and personal) of income from equity.


Pie model of capital structure

A model of the debt/equity ratio of the firms, graphically depicted in slices of
a pie that represent the value of the firm in the capital markets.


Pro forma capital structure analysis

A method of analyzing the impact of alternative capital structure
choices on a firm's credit statistics and reported financial results, especially to determine whether the firm will
be able to use projected tax shield benefits fully.


Static theory of capital structure

Theory that the firm's capital structure is determined by a trade-off of the
value of tax shields against the costs of bankruptcy.


Matrix Structure Image 3

Structured arbitrage transaction

A self-funding, self-hedged series of transactions that usually utilize
mortgage securities as the primary assets.


Structured debt

Debt that has been customized for the buyer, often by incorporating unusual options.



Structured portfolio strategy

A strategy in which a portfolio is designed to achieve the performance of some
predetermined liabilities that must be paid out in the future.


Structured settlement

An agreement in settlement of a lawsuit involving specific payments made over a
period of time. Property and casualty insurance companies often buy life insurance products to pay the costs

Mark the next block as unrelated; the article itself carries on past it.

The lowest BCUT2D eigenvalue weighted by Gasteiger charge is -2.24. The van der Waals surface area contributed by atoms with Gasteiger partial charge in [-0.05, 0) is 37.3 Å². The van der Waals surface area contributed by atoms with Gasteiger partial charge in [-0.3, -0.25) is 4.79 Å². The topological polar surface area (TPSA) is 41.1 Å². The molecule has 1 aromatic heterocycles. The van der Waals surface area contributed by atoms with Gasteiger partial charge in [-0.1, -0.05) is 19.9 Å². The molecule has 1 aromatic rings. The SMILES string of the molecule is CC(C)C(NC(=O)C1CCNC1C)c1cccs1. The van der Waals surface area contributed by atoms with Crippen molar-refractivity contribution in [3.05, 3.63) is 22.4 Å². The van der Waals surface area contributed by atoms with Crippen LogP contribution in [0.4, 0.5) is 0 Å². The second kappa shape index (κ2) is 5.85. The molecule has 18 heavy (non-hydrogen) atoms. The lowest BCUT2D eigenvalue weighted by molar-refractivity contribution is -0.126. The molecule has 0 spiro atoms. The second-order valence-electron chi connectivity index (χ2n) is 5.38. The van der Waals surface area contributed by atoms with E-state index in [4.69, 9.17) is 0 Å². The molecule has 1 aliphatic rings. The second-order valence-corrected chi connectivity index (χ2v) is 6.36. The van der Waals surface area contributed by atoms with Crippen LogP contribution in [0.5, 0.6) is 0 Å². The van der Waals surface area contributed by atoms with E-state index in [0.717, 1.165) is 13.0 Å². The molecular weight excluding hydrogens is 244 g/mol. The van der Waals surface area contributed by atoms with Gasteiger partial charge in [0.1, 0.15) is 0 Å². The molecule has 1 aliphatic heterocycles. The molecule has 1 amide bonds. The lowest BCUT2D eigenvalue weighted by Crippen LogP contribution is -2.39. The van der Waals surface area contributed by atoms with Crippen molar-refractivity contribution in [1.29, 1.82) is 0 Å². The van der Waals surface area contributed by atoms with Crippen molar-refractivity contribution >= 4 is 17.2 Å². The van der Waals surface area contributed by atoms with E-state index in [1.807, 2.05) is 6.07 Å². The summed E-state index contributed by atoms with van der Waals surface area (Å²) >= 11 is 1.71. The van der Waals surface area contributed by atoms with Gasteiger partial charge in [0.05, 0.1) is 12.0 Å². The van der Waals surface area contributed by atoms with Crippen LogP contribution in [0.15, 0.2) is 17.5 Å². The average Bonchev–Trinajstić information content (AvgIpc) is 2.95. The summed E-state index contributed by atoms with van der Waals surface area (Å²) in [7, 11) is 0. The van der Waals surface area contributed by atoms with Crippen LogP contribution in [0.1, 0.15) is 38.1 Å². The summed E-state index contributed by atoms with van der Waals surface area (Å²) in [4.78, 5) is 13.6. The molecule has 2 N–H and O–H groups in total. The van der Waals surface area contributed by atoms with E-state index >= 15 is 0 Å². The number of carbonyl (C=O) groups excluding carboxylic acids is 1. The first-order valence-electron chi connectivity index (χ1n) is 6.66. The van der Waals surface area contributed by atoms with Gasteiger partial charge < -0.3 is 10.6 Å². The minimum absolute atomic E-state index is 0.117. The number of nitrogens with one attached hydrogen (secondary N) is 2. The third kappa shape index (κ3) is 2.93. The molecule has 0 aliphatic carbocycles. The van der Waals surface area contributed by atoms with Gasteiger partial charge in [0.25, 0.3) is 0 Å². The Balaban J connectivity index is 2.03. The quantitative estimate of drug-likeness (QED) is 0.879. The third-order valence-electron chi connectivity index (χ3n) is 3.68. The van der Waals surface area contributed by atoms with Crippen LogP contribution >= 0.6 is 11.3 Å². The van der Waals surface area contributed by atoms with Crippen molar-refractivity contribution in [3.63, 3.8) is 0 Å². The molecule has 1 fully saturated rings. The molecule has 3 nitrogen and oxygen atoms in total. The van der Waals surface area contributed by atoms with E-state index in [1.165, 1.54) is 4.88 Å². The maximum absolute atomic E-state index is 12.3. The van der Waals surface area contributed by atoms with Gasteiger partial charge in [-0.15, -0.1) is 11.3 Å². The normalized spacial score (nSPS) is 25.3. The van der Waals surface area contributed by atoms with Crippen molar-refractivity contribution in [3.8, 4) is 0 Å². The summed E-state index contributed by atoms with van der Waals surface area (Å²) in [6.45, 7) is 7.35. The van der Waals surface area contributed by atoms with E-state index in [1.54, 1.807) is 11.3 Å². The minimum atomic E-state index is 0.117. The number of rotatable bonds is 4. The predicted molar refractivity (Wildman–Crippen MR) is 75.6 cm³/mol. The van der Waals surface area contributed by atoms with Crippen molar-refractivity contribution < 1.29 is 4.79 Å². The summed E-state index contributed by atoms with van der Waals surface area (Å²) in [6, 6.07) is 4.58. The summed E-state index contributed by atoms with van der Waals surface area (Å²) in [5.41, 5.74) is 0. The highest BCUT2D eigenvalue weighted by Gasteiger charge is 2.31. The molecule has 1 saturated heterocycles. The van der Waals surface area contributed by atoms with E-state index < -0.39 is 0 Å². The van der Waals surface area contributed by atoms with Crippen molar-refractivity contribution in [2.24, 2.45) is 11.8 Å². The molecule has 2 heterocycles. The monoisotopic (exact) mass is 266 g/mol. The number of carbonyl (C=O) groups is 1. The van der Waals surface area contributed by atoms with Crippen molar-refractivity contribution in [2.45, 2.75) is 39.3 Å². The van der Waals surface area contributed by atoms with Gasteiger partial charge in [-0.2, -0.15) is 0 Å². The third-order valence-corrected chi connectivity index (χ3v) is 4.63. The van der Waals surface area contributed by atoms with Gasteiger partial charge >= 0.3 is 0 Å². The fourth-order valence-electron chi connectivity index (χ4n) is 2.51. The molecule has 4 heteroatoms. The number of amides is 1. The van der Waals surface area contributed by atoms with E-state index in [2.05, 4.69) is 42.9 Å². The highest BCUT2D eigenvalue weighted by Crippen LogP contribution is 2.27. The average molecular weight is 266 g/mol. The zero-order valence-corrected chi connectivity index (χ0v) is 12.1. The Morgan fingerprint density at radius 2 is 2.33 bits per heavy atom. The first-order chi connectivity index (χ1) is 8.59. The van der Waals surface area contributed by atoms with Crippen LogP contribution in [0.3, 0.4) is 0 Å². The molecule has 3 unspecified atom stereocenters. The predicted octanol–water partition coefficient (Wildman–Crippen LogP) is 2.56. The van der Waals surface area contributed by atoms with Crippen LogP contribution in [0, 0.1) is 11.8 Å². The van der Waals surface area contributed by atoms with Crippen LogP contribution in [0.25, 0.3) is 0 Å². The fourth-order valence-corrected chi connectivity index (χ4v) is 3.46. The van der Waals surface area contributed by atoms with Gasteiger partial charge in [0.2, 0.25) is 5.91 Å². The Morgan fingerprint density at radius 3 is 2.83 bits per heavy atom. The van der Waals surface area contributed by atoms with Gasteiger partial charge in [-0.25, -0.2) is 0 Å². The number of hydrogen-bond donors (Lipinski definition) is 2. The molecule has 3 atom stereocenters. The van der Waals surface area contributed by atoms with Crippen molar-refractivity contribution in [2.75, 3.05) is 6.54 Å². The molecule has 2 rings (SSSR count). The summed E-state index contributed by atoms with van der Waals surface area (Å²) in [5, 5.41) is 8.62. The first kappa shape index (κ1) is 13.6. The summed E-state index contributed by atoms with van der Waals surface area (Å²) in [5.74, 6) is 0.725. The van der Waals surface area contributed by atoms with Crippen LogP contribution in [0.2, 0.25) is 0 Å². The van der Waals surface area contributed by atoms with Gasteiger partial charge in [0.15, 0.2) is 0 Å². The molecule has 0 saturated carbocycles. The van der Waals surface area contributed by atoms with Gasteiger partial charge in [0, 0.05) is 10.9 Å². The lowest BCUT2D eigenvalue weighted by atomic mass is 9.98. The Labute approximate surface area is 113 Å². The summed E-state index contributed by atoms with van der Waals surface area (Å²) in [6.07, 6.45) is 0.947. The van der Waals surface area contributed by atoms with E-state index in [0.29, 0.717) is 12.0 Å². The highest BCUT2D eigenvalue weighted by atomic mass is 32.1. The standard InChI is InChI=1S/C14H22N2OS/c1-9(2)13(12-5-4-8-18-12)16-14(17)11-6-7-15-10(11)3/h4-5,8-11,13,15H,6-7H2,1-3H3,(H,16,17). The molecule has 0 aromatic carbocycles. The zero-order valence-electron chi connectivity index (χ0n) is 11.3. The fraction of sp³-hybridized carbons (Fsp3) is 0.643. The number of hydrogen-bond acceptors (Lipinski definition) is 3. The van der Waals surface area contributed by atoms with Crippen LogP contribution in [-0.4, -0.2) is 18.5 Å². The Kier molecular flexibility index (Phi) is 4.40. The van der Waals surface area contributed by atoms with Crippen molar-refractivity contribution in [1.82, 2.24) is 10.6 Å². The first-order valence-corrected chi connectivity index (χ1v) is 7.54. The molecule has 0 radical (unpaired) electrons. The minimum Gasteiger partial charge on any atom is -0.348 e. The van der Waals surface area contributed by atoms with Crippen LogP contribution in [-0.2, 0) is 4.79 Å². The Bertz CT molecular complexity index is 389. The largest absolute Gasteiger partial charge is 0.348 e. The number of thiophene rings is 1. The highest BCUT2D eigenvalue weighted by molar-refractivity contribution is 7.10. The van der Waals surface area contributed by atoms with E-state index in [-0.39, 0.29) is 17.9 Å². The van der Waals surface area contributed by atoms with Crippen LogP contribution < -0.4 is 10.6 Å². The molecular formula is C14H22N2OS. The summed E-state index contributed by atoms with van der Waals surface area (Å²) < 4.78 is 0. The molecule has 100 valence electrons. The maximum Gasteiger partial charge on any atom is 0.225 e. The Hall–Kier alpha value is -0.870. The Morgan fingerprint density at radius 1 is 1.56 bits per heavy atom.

of such settlements.


Structured Settlement

Historically, damages paid out during settlement of personal physical injury cases were distributed in the form of a lump-sum cash payment to the plaintiff. This windfall was intended to provide for a lifetime of medical and income needs. The claimant or his/her family was then forced into the position of becoming the manager of a large sum of money.
In an effort to create a more financially stable arrangement for the claimant, the structured Settlement was developed. A structured Settlement is an alternative to a lump sum cash payment in the resolution of personal physical injury, wrongful death, or workers’ compensation cases. The settlement usually consists of two components: an up-front cash payment to provide for immediate needs and a series of future periodic payments which are funded by the defendant’s purchase of one or more annuity policies. Those payors make payments directly to the claimant. In the unfortunate event of the claimant’s death, a guaranteed portion of the settlement may be directed to a beneficiary or his/her estate.
A structured Settlement is a guaranteed source of funds paid to the claimant or his/her family on a tax-free basis.


Term structure

The relationship between the yields on fixed-interest
securities and their maturity dates. Expectation of changes in interest rates
affects term structure, as do liquidity preferences and hedging pressure. A
yield curve is one representation in the term structure.


Term Structure of Interest Rates

Relationship among interest rates on bonds with different terms to maturity.